5 Books You Should Read During Quarantine To Help You Become A Billionaire

By on April 9, 2020 in ArticlesBillionaire News

If there's one habit nearly all very successful people share it is that they read – a lot. Over the years, people like Bill Gates, Warren Buffett, Steve Jobs, and Richard Branson have shared books they read that they find helpful and informative. Now that we are all social distancing, self-isolating, and quarantining to help prevent the spread of coronavirus, you may find yourself with a bit of extra time on your hands. Why not pick up a book – and not just any book, spend this time reading books that will help you become a billionaire. We've made it a little easier for you by culling the list to five books. So grab your iPad or Kindle and download one or all five. Reading them may not make you a billionaire, but gaining new insight and knowledge is always good. Plus, depending on how fast you read, settling in with a book is sure to do one thing – use up some of all this time we suddenly have on our hands.

The Classic Choice – The Intelligent Investor by Benjamin Graham

Warren Buffet is well-known for being a brilliant investor. He's also got a net worth of $75 billion! Buffett credits the book The Intelligent Investor by Benjamin Graham with laying the foundation for his investment philosophy when he read it at 19. In the latest version of this old standby, Buffett wrote the forward. What will you learn from this book? Well, in Buffett's words:

"To invest successfully over a lifetime does not require a stratospheric IQ, unusual business insights, or inside information. What's needed is a sound intellectual framework for making decisions and the ability to keep emotions from corroding that framework. This book precisely and clearly prescribes the proper framework. You must provide the emotional discipline."

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The Modern Classic – The Hitchhiker's Guide To The Universe by Douglas Adams

Elon Musk, the billionaire founder of Tesla and SpaceX credits this book work through an existential crisis when he was a teenager. In the book, a supercomputer deduces the answer to a meaningful life is the number 42, though it's not clear what the original question was. It highlighted an important point, which is that a lot of times the question is harder than the answer," Musk said about the book. If that's not a metaphor for the times we live in, I don't know what is. You may not be having an existential crisis (or maybe you are, no judgment) but this is a fun read, regardless. Elon Musk has a net worth of $32 billion.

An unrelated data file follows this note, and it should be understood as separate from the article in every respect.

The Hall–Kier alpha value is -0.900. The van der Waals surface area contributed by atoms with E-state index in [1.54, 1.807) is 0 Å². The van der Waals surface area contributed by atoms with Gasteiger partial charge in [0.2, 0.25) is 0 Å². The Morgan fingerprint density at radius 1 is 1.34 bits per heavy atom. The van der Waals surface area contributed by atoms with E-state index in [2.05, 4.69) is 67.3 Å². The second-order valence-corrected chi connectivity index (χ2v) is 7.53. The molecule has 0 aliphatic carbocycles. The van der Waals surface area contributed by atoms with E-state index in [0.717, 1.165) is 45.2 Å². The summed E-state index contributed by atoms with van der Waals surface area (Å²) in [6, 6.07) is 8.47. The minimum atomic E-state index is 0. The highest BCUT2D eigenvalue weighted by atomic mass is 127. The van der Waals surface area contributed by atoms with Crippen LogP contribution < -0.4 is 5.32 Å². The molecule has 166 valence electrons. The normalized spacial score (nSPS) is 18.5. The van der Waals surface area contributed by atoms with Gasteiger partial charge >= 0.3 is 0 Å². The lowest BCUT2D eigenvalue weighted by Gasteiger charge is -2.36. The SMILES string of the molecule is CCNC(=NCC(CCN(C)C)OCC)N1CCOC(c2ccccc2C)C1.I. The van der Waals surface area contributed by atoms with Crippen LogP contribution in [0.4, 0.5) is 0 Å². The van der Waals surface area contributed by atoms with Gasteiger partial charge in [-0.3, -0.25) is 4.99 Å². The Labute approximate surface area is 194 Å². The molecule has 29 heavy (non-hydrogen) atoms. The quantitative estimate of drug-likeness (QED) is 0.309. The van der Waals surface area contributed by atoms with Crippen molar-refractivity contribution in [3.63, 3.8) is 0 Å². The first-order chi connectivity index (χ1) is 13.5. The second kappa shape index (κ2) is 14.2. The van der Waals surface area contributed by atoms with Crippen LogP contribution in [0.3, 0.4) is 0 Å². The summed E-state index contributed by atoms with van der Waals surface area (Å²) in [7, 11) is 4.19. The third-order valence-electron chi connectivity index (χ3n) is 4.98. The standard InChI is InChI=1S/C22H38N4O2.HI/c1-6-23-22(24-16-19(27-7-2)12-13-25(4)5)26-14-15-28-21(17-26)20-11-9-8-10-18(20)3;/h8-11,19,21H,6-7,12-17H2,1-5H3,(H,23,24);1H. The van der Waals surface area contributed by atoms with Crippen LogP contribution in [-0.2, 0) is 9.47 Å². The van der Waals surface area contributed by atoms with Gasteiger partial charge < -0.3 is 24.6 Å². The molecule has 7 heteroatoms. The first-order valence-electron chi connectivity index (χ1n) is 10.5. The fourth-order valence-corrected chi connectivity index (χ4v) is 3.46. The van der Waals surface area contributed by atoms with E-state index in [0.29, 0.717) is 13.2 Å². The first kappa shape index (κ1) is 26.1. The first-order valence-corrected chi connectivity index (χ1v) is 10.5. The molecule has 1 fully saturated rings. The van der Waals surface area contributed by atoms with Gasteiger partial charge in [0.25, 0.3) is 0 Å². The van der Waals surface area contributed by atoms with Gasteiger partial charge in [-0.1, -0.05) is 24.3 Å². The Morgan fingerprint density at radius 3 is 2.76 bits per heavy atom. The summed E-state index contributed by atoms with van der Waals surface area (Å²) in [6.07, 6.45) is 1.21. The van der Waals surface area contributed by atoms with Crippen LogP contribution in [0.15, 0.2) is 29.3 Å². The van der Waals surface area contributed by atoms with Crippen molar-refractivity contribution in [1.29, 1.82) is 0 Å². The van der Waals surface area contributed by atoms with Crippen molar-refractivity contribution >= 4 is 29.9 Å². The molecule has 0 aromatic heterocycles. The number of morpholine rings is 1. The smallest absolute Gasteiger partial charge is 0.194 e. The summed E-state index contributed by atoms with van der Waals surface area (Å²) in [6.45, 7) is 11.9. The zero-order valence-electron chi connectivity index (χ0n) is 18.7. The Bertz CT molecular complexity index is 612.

Become A Disruptor – The Innovator's Dilemma by Clayton M. Christiansen

Apple co-founder Steve Jobs was a big fan of this book about the need for disruption. The author puts forth the theory that companies fail when they stop innovating as technology and their customer's needs evolve. Think about Apple – the company didn't hesitate in bringing the iPhone to market, even though it had a bunch of the same features as its wildly popular iPod. At the time of his death, Steve Jobs had a net worth of $10.2 billion. His widow, Laurene Powell Jobs, has a net worth of $23 billion.

Imagine A Different World – The Fountainhead by Ayn Rand

This is a divisive book. Many people love it and its theme of the tension between individualism and collectivism. Many people can't stand author Ayn Rand's view of the world. Billionaire Mark Cuban believes this book is required reading for all entrepreneurs. In The Fountainhead, young architect Howard Roark refuses to follow tradition, even though it means he will give up fame and wealth if he follows his own path. Mark Cuban has a net worth of $4 billion.

A Book For The Future – Making the Modern World by Vaclav Smil

This book by an environmental sciences professor focuses on the costs of increasing material consumption and the potential for dematerialization in the future. It is a favorite of billionaire Bill Gates. In fact, Gates calls Smil his favorite author. He says this book gave him new insight into the materials that make modern life possible. "It might seem mundane, but the issue of materials – how much we use and how much we need – is key to helping the world's poorest people improve their lives. Think of the amazing increase in quality of life that we saw in the United States and other rich countries in the past 100 years. We want most of that miracle to take place for all of humanity over the next 50 years," Gates wrote on his blog. Bill Gates has a net worth of $102 billion.

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